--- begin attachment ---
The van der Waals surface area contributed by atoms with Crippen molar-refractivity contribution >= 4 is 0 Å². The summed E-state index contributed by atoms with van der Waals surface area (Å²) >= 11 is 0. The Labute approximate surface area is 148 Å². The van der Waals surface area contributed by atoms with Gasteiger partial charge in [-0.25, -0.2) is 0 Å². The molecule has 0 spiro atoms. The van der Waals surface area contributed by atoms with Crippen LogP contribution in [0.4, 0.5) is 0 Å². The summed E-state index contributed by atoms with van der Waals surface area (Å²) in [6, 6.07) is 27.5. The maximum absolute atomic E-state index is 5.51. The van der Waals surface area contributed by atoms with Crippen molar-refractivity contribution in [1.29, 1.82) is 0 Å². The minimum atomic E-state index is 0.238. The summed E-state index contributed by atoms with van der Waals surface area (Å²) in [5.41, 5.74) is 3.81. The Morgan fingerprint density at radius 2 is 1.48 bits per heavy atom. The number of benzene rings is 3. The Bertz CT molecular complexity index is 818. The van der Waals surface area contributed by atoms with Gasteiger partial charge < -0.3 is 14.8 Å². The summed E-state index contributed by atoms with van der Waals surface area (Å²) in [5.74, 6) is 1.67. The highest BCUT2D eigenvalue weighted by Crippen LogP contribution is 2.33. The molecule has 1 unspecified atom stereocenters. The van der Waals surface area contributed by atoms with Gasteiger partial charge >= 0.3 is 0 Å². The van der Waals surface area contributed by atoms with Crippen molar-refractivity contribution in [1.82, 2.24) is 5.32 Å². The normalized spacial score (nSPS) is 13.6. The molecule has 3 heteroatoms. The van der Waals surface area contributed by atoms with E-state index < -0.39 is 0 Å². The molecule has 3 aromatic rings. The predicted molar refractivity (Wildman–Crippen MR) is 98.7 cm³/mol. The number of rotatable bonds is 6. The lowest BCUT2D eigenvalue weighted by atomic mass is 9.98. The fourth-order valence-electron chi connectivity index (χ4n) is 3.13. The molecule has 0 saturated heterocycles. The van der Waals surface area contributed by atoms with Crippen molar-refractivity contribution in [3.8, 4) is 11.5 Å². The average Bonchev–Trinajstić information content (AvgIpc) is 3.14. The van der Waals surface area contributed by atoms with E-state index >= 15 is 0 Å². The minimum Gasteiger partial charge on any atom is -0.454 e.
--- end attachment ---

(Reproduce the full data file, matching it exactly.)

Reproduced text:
The van der Waals surface area contributed by atoms with Crippen molar-refractivity contribution >= 4 is 0 Å². The summed E-state index contributed by atoms with van der Waals surface area (Å²) >= 11 is 0. The Labute approximate surface area is 148 Å². The van der Waals surface area contributed by atoms with Gasteiger partial charge in [-0.25, -0.2) is 0 Å². The molecule has 0 spiro atoms. The van der Waals surface area contributed by atoms with Crippen LogP contribution in [0.4, 0.5) is 0 Å². The summed E-state index contributed by atoms with van der Waals surface area (Å²) in [6, 6.07) is 27.5. The maximum absolute atomic E-state index is 5.51. The van der Waals surface area contributed by atoms with Crippen molar-refractivity contribution in [1.29, 1.82) is 0 Å². The minimum atomic E-state index is 0.238. The summed E-state index contributed by atoms with van der Waals surface area (Å²) in [5.41, 5.74) is 3.81. The Morgan fingerprint density at radius 2 is 1.48 bits per heavy atom. The number of benzene rings is 3. The Bertz CT molecular complexity index is 818. The van der Waals surface area contributed by atoms with Gasteiger partial charge < -0.3 is 14.8 Å². The summed E-state index contributed by atoms with van der Waals surface area (Å²) in [5.74, 6) is 1.67. The highest BCUT2D eigenvalue weighted by Crippen LogP contribution is 2.33. The molecule has 1 unspecified atom stereocenters. The van der Waals surface area contributed by atoms with Gasteiger partial charge >= 0.3 is 0 Å². The van der Waals surface area contributed by atoms with Crippen molar-refractivity contribution in [1.82, 2.24) is 5.32 Å². The normalized spacial score (nSPS) is 13.6. The molecule has 3 heteroatoms. The van der Waals surface area contributed by atoms with E-state index < -0.39 is 0 Å². The molecule has 3 aromatic rings. The predicted molar refractivity (Wildman–Crippen MR) is 98.7 cm³/mol. The number of rotatable bonds is 6. The lowest BCUT2D eigenvalue weighted by atomic mass is 9.98. The fourth-order valence-electron chi connectivity index (χ4n) is 3.13. The molecule has 0 saturated heterocycles. The van der Waals surface area contributed by atoms with Crippen molar-refractivity contribution in [3.8, 4) is 11.5 Å². The average Bonchev–Trinajstić information content (AvgIpc) is 3.14. The van der Waals surface area contributed by atoms with E-state index >= 15 is 0 Å². The minimum Gasteiger partial charge on any atom is -0.454 e.